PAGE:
Major Sapphire find in Sri Lanka
A new, substantial discovery of a primary deposit
of sapphire has taken place in the southwest of Sri Lanka,
in the town of Kolonne, some 70 kilometers south of Ratnura,
the island gem center. The deposit was uncovered by chance by a farmer,
who was removing scrub from a field before planting onions.
The new site has already yielded several thousands of carats
of good quality blue sapphire, although most of the goods mines
have induded gueda-type sapphire and yellow tourmaline.
Speaking to Jennifer Heartens of Jewellery News Asia,
ICA member Gamini Zoysa, a professional geologist, said that
the sapphire deposits are easy to mine when they are
located in pocket, about 12 meter,
underground, but at a depth of 23 meters they are found in veins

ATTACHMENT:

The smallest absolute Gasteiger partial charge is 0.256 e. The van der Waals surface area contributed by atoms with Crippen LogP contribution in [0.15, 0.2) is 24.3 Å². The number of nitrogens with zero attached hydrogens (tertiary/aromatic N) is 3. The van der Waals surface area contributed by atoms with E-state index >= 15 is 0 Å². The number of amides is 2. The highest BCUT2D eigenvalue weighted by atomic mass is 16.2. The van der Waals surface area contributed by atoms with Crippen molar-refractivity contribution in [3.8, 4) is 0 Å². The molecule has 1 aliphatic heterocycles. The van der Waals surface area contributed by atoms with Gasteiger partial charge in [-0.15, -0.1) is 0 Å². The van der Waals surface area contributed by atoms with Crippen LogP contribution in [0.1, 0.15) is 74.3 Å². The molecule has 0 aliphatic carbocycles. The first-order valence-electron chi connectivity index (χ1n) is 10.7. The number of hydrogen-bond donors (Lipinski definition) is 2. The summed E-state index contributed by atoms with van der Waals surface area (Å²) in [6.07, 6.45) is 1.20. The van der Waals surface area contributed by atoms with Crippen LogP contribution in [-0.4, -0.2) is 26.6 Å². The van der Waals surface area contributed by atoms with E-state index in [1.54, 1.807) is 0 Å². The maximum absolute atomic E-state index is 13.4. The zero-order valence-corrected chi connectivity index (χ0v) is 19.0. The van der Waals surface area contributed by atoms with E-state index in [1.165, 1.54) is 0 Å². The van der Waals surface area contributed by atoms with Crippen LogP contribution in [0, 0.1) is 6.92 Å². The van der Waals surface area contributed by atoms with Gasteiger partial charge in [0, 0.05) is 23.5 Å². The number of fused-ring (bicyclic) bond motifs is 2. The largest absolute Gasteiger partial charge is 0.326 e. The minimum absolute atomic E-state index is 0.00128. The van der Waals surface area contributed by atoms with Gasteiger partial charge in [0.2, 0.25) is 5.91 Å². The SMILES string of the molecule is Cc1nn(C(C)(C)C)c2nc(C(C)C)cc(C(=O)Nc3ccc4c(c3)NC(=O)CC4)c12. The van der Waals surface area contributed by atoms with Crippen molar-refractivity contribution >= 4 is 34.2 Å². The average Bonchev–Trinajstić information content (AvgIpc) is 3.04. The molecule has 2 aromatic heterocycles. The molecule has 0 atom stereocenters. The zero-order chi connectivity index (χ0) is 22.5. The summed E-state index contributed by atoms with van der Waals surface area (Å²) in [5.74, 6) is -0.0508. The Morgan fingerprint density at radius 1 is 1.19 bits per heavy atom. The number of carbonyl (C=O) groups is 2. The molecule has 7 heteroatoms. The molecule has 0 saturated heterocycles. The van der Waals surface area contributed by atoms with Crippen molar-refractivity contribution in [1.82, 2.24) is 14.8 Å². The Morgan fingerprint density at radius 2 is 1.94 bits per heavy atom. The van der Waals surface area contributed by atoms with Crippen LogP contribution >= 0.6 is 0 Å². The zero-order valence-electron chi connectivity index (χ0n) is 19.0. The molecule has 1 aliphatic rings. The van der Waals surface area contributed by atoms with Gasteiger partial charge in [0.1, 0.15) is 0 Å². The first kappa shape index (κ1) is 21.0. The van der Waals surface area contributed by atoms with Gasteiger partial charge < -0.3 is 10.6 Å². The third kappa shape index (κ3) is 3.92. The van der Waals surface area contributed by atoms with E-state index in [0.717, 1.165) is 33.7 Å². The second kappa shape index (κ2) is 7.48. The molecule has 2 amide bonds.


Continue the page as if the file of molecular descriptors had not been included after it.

and need to be extracted using more sophisticatd miining methods.
"From a geological point of view" Zoysa said, "this [find] is
particularly interesting because the crystals have formed right here on this location,
as opposed to the usual sapphire deposit in Sri Lanka which are alluvial,
and weathered and washed down from other areas."
Henricas, together with ICA members Zoysa, Marc Tremonti
of Australia and Mariana Photiou of the United States visited the
site in January and observed hundreds of miners. Most of them local villagers,
digging the earth in search of sapphire crystals.
While the locals have received formal permits to mine the site,
mining activities are not coordinated. Some miners have bored shafts
in an effort to reach the gem bearing veins. The absence of proper
ventilation in the tunnels is being dealt with by miners
carrying candles that are extinguished when the oxygen levels
fall dangerously low. Other miners are digging tunnels from the
side of the mountain. "Some veins follow the line of the
slope of the hill, others are at an angle, while other
veins are horizontal" a miner told Henricus.